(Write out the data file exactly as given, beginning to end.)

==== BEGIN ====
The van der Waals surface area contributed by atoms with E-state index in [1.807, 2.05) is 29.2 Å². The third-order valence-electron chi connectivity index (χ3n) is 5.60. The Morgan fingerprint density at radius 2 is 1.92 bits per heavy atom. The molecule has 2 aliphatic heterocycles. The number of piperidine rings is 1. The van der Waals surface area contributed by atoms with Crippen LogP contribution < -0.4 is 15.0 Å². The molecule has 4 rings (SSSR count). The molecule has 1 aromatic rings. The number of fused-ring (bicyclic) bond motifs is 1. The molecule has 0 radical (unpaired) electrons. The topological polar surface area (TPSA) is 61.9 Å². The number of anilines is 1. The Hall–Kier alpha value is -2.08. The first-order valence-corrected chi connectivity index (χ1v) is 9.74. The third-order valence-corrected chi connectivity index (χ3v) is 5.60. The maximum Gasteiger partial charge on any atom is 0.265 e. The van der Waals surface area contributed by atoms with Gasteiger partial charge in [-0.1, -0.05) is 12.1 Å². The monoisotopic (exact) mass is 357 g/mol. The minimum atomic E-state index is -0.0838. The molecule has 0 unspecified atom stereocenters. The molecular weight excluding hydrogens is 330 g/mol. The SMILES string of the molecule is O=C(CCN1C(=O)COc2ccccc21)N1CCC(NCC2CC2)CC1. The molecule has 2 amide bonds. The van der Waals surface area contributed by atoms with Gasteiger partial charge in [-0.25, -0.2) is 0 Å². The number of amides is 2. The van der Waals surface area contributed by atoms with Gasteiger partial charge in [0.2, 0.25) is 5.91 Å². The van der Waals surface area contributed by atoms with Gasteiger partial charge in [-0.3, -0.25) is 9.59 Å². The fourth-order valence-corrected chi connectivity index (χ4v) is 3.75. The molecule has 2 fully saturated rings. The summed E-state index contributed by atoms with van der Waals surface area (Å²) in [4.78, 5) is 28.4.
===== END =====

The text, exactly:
The van der Waals surface area contributed by atoms with E-state index in [1.807, 2.05) is 29.2 Å². The third-order valence-electron chi connectivity index (χ3n) is 5.60. The Morgan fingerprint density at radius 2 is 1.92 bits per heavy atom. The molecule has 2 aliphatic heterocycles. The number of piperidine rings is 1. The van der Waals surface area contributed by atoms with Crippen LogP contribution < -0.4 is 15.0 Å². The molecule has 4 rings (SSSR count). The molecule has 1 aromatic rings. The number of fused-ring (bicyclic) bond motifs is 1. The molecule has 0 radical (unpaired) electrons. The topological polar surface area (TPSA) is 61.9 Å². The number of anilines is 1. The Hall–Kier alpha value is -2.08. The first-order valence-corrected chi connectivity index (χ1v) is 9.74. The third-order valence-corrected chi connectivity index (χ3v) is 5.60. The maximum Gasteiger partial charge on any atom is 0.265 e. The van der Waals surface area contributed by atoms with Gasteiger partial charge in [-0.1, -0.05) is 12.1 Å². The monoisotopic (exact) mass is 357 g/mol. The minimum atomic E-state index is -0.0838. The molecule has 0 unspecified atom stereocenters. The molecular weight excluding hydrogens is 330 g/mol. The SMILES string of the molecule is O=C(CCN1C(=O)COc2ccccc21)N1CCC(NCC2CC2)CC1. The molecule has 2 amide bonds. The van der Waals surface area contributed by atoms with Gasteiger partial charge in [-0.25, -0.2) is 0 Å². The number of amides is 2. The van der Waals surface area contributed by atoms with Gasteiger partial charge in [0.2, 0.25) is 5.91 Å². The van der Waals surface area contributed by atoms with Gasteiger partial charge in [-0.3, -0.25) is 9.59 Å². The fourth-order valence-corrected chi connectivity index (χ4v) is 3.75. The molecule has 2 fully saturated rings. The summed E-state index contributed by atoms with van der Waals surface area (Å²) in [4.78, 5) is 28.4.